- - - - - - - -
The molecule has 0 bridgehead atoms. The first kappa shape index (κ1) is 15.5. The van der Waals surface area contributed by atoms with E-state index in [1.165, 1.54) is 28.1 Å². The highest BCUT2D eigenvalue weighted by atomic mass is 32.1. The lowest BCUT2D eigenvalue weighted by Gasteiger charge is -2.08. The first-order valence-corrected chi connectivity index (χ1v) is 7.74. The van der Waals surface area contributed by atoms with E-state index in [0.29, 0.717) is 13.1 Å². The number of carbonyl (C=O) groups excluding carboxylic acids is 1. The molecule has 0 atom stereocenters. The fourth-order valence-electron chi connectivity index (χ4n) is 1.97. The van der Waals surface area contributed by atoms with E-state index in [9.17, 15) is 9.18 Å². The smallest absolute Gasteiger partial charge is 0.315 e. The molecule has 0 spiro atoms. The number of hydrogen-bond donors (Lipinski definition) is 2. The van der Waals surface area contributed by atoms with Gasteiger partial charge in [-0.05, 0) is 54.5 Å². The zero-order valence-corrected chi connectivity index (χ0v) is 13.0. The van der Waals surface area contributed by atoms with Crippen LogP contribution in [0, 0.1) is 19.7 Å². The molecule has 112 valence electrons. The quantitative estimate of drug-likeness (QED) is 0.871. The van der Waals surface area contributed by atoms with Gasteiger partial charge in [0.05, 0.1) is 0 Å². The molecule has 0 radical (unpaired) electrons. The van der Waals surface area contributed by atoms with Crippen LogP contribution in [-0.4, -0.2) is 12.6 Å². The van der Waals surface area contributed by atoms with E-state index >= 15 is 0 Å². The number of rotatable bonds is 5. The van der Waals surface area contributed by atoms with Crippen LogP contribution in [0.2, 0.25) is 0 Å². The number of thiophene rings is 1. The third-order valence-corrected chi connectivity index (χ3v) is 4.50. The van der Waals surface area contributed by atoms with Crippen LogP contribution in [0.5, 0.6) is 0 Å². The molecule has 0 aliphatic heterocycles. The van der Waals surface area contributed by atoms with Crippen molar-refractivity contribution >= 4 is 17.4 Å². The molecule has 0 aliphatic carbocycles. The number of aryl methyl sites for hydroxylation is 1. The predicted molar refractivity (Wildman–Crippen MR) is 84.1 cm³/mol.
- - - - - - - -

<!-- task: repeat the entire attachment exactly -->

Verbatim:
The molecule has 0 bridgehead atoms. The first kappa shape index (κ1) is 15.5. The van der Waals surface area contributed by atoms with E-state index in [1.165, 1.54) is 28.1 Å². The highest BCUT2D eigenvalue weighted by atomic mass is 32.1. The lowest BCUT2D eigenvalue weighted by Gasteiger charge is -2.08. The first-order valence-corrected chi connectivity index (χ1v) is 7.74. The van der Waals surface area contributed by atoms with E-state index in [0.29, 0.717) is 13.1 Å². The number of carbonyl (C=O) groups excluding carboxylic acids is 1. The molecule has 0 atom stereocenters. The fourth-order valence-electron chi connectivity index (χ4n) is 1.97. The van der Waals surface area contributed by atoms with E-state index in [9.17, 15) is 9.18 Å². The smallest absolute Gasteiger partial charge is 0.315 e. The molecule has 0 spiro atoms. The number of hydrogen-bond donors (Lipinski definition) is 2. The van der Waals surface area contributed by atoms with Gasteiger partial charge in [-0.05, 0) is 54.5 Å². The zero-order valence-corrected chi connectivity index (χ0v) is 13.0. The van der Waals surface area contributed by atoms with Crippen LogP contribution in [0, 0.1) is 19.7 Å². The molecule has 112 valence electrons. The quantitative estimate of drug-likeness (QED) is 0.871. The van der Waals surface area contributed by atoms with Gasteiger partial charge in [0.05, 0.1) is 0 Å². The molecule has 0 radical (unpaired) electrons. The van der Waals surface area contributed by atoms with Crippen LogP contribution in [-0.4, -0.2) is 12.6 Å². The van der Waals surface area contributed by atoms with E-state index >= 15 is 0 Å². The number of rotatable bonds is 5. The van der Waals surface area contributed by atoms with Crippen LogP contribution in [0.2, 0.25) is 0 Å². The number of thiophene rings is 1. The third-order valence-corrected chi connectivity index (χ3v) is 4.50. The van der Waals surface area contributed by atoms with Crippen LogP contribution in [0.5, 0.6) is 0 Å². The molecule has 0 aliphatic heterocycles. The van der Waals surface area contributed by atoms with Crippen molar-refractivity contribution >= 4 is 17.4 Å². The molecule has 0 aliphatic carbocycles. The number of aryl methyl sites for hydroxylation is 1. The predicted molar refractivity (Wildman–Crippen MR) is 84.1 cm³/mol.